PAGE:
Currently, signals activating gene expression are identified by examining potential transcription factor binding sequences in a specific promoter using bioinformatics and cell-based reporter assays. If a factor’s potential recognition motif is unknown, one-hybrid or south-western screening can be used to identify molecules directly associated with the specific sequence; however, these methods are limited to identifying direct targets. Application of a comprehensive set of cDNAs in an expression library allows high-throughput screening not only for direct transcriptional regulators but also for other factors, such as cell-signaling molecules, receptors, or growth factors (Iourgenko et al., 2003).
Here we utilized around 6000 arrayed and addressable cDNA clones, which allowed systematic, efficient, and unbiased screening of cDNAs’ encoding factors that could activate the RP58 promoter (Figure 4A). Our screen revealed MyoD, NEUROG1, NEUROG2, and NEUROD1 as potential activators of the RP58 promoter. Consistent with our findings, recently two independent genome-wide approaches identified RP58 as a downstream target of MyoD (Di Padova et al., 2007) and Neurod1 and Neurog2 (Seo et al., 2007). Thus, we and others have confirmed that RP58 expression in myogenesis and neurogenesis is likely regulated by tissue-specific bHLH transcription factors. Our findings also support the idea that genome-wide functional approaches are useful to identify critical molecular networks functioning in different tissues or developmental stages.
Di Padova et al. have also indicated that acetylation-activated MyoD promotes RP58 expression in the early phase of myogenesis (Di Padova et al., 2007), when we found MyoD to be recruited to the RP58 promoter (Figure 4D). Chromatin association of MyoD and activation of downstream genes is typically promoted by recruitment of p300 and PCAF acetyltransferases (McKinsey et al., 2001; Puri et al., 1997; Sartorelli et al., 1999) and other chromatin-modifying complexes (Guasconi and Puri, 2009). In myoblasts, most of the promoters are not occupied by MyoD, possibly because of the high levels of Ids which preclude MyoD heterodimerization with E12/47, an event required for robust MyoD binding to DNA (Guasconi and Puri, 2009). Taken together, these data suggest that MyoD activates RP58 in DM more strongly than in GM because it uses a mode of activation similar to that of other “differentiation genes,” such as Myogenin.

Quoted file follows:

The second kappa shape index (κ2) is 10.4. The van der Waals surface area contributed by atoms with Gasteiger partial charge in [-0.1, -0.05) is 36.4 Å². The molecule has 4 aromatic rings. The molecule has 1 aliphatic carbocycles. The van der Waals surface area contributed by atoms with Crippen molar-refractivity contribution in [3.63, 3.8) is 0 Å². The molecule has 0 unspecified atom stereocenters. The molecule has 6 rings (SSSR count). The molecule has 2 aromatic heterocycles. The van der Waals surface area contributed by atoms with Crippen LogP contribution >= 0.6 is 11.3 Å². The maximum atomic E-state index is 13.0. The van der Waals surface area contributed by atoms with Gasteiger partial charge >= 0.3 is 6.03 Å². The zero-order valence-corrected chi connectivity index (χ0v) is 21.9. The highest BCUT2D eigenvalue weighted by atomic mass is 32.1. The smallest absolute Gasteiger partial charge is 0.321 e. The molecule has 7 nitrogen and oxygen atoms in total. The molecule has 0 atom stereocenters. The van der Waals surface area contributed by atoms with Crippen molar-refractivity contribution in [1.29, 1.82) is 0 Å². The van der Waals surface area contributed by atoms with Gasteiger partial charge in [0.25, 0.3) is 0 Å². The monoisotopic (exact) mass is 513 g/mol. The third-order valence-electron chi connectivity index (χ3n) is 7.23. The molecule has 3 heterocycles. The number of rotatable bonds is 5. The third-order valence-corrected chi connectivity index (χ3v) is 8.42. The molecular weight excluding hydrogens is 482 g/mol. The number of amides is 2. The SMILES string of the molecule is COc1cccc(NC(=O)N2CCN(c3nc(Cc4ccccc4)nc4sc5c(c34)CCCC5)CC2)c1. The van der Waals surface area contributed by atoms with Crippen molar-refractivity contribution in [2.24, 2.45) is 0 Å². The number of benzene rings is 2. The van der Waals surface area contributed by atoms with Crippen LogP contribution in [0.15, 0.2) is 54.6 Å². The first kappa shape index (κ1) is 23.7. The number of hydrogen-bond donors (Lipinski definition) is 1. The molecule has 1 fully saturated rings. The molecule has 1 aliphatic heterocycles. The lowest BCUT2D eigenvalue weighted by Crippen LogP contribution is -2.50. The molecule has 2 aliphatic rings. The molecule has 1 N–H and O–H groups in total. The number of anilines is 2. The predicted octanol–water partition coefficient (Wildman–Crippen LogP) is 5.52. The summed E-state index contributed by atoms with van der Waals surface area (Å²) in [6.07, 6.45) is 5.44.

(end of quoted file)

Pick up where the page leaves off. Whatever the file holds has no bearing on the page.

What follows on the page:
We found that RP58 directly represses the Id2 and Id3 expression. Extensive evidence indicates that temporal control of muscle gene transcription by direct activation of downstream targets (early genes) by MyoD enables subsequent transcription of late genes (Cao et al., 2006; Penn et al., 2004). MyoD directly upregulates numerous targets, including Myog, Ckm, and MyHC, with distinct kinetics (Blais et al., 2005; Cao et al., 2006; Di Padova et al., 2007). For instance, Myog is expressed at an early stage of differentiation, while Ckm and MyHC are considered late muscle genes. Recent work indicates that the ability of MyoD to support transcription of late genes is tightly controlled by downstream early target genes (Blais et al., 2005; Cao et al., 2006). On the other hand, earlier work established that the ability of MyoD to activate late stage genes is antagonized by Id proteins. Overexpression of Id2 and Id3 in muscle cells inhibits myoblast fusion to myotubes (Figure S7) and represses expression of late myogenic targets, such as Ckm and MyHC (Benezra et al., 1990; Jen et al., 1992; Langlands et al., 1997; Melnikova et al., 1999; Neuhold and Wold, 1993). Our finding of an Ids-repressing pathway by MyoD-dependent RP58 signaling may play a critical role for temporally patterned expression of early and late genes.